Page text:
Domestic Letter Rate: 2¢ per oz.
Postcard Rate: 1¢
Registry Fee: 8¢
Foreign Rate: 5¢
The New Designs of the Regular Issues First Issued in 1908 - The Third Bureau Issues
Flat Plate - Perf 12 - Double-line Watermark - 400 Subject Plates · The 10¢ through $1 stamps
The Washington Franklin Issues - Series of 1908
It is interesting to note that all of the rarer varieties of the Series of 1902 stamps were first issued in 1908 (not illustrated here, but listed at the bottom of this page). In fact, three of these are so rare that census information is kept and is available at: Robert A. Siegel - census information (scroll down to Number 314A on that page).
The earliest known use for any of the Washington Franklin stamps is the two cent booklet stamp, Number 332, on November 16, 1908. In fact, the early plates of both the one and two cent stamps were 180 subject plates, providing three rows of ten panes of 6 stamps from which to make thirty booklet panes. Later the plates were expanded to 360 subject plates, providing six rows of ten panes of 6 stamps from which to make sixty booklet panes. The earliest known use of the ordinary stamps, the two cent Number 332, wasn't until several weeks later, December 4, 1908.
Although Number lists the six cent stamp with an issue date of Jan. 1909 official post office records show an issue date of December 31, 1908 and we are including it here for that reason. However earliest known covers are dated January 6, 1909.
Not all of the denominations of this Series were issued in 1908, in fact none of the denominations above eight cents were issued before 1909. There are no concrete numbers available for the quantities issued, the post office did not make a distinction between the many and various types, but the estimates provided should provide a ballpark feel for the relative amounts of the perf 12 stamps issued.
The Washington Franklin stamps provide some of the greater challenges in all of philately and we have detailed this in other sections of the site. See: Washington Franklin Identifier
The Special Delivery Stamp of 1908
Flat Plate - Perforated 12 - Double-line Watermark - 280 Subject Plates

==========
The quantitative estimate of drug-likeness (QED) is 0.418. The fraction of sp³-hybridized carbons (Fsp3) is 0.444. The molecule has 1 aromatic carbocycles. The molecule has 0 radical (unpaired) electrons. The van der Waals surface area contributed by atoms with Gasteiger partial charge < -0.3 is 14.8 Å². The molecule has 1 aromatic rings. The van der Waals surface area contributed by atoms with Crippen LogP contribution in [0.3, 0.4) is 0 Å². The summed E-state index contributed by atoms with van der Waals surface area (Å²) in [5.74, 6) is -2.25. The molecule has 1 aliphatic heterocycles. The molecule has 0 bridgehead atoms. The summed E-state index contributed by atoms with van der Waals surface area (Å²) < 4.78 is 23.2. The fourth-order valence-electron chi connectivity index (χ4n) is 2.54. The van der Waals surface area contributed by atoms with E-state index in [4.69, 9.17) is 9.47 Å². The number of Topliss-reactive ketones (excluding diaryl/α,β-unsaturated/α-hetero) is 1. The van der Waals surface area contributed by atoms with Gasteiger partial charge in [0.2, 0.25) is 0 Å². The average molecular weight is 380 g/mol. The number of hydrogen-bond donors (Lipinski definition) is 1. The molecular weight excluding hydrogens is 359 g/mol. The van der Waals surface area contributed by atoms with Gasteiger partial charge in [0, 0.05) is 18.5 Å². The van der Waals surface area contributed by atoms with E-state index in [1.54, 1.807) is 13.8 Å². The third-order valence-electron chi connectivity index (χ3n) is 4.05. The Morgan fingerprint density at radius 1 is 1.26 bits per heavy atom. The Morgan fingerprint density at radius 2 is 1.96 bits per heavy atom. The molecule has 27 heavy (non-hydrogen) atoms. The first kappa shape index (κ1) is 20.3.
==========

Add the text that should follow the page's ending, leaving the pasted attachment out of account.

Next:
The 10¢ Special Delivery Stamp of 1908 - The "Merry Widow"
Dubbed the "Merry Widow", most likely inspired by the hat worn by the widow in the operetta of the same name, this stamp had the shortest life of any of the special delivery issues. Its size and color matched that of the one cent Franklin regular issue and did not distinguish itself as had the larger, rectangular dark blue special delivery stamps that had preceded it. The point of the stamp was to insure special handling and this lack of distinction created problems among postal employees. One of the first acts of the new Postmaster General, Frank H. Hitchcock, who took office on March 6, 1909, was to order a return to the special delivery stamp of the 1902 Series. This was finalized on June 9, 1909, and a return to the earlier stamp was made. Thus this stamp had a life of less than six months.
The Merry Widow is not as scarce as its short life might dictate. The unusual color and size, for a special delivery stamp, most likely inspired many to set aside covers bearing the stamp. Additionally, many collectors mistakenly set aside plate blocks of four, of which a substantial number have subsequently been broken to sell as singles, since the "correct" plate block is of six stamps and the block of four brings little premium. Even the six stamp plate block was popular enough at the time that today it brings a premium less than any of its contemporaries.
The earliest known cover, addressed to a stamp dealer in Washington, D.C., is December 14, 1908.
The following postage stamp varieties were first issued by the U.S. in 1908:
No new varieties of commemorative stamps were issued in 1908
No new varieties of the Postage Due stamps were issued in 1908
Designer: Claire Aubrey Huston, based on the profile from Houdon's busts of Washington and Franklin
Engravers: Marcus W. Baldwin, Edward M. Hall and Robert Ponickau
Number 314A - 4¢ Grant Series of 1902 imperforate with Schermack Type III - EDU: 5/27/1908
Number 314H Horizontal Coil - 1¢ Franklin Series of 1902 imperforate from a horizontal strip - EDU: 3/19/1908
Number 314V Vertical Coil - 1¢ Franklin Series of 1902 imperforate from a vertical strip
Number 315 - 5¢ Lincoln Series of 1902 imperforate- EDU: 9/15/1908
Number 316 - 1¢ Franklin Series of 1902 perf 12 horizontally- EDU: not known on cover
Number 317 - 5¢ Lincoln Series of 1902 perf 12 horizontally- EDU: 9/18/1908
Number 318 - 1¢ Franklin Series of 1902 perf 12 vertically - EDU: not known on cover
Number 320H Horizontal Coil - 2¢ Washington Design of 1903 imperforate from a horizontal strip
Number 320V Vertical Coil - 2¢ Washington Design of 1903 imperforate from a vertical strip
Number 321 - 2¢ Washington Design of 1903 perf 12 horizontally- EDU: 10/02/1908
Number 322 - 2¢ Washington Design of 1903 perf 12 vertically - EDU: 7/7/1908
Number 331 - 1¢ Franklin perf 12 double-line watermarked - EDU: 12/01/08
Number 331a - 1¢ Franklin perf 12 D/L Wmk Booklet (pane) - EDU: 12/02/08
Number 332 - 2¢ Washington perf 12 double-line watermarked - EDU: 12/03/08
Number 332a - 2¢ Washington perf 12 D/L Wmk Booklet (pane) - EDU: 11/16/08
Number 333 - 3¢ Washington perf 12 double-line watermarked - EDU: 1/12/09
Number 334 - 4¢ Washington perf 12 double-line watermarked - EDU: 1/12/09
Number 335 - 5¢ Washington perf 12 double-line watermarked - EDU: 1/12/09
Number 336 - 6¢ Washington perf 12 double-line watermarked - EDU: 1/6/09
Number 337 - 8¢ Washington perf 12 double-line watermarked - EDU: 1/8/09
Number 343 - 1¢ Franklin imperforate double-line watermarked - EDU: 1/4/09
Number 344 - 2¢ Washington imperforate double-line watermarked - EDU: 12/7/08
Number 348 - 1¢ Franklin perf 12 horizontally D/L Wmk - EDU: 1/25/09
Number E7 - 10¢ Helmut of Mercury perf 12 double-line watermarked - EDU: 12/14/08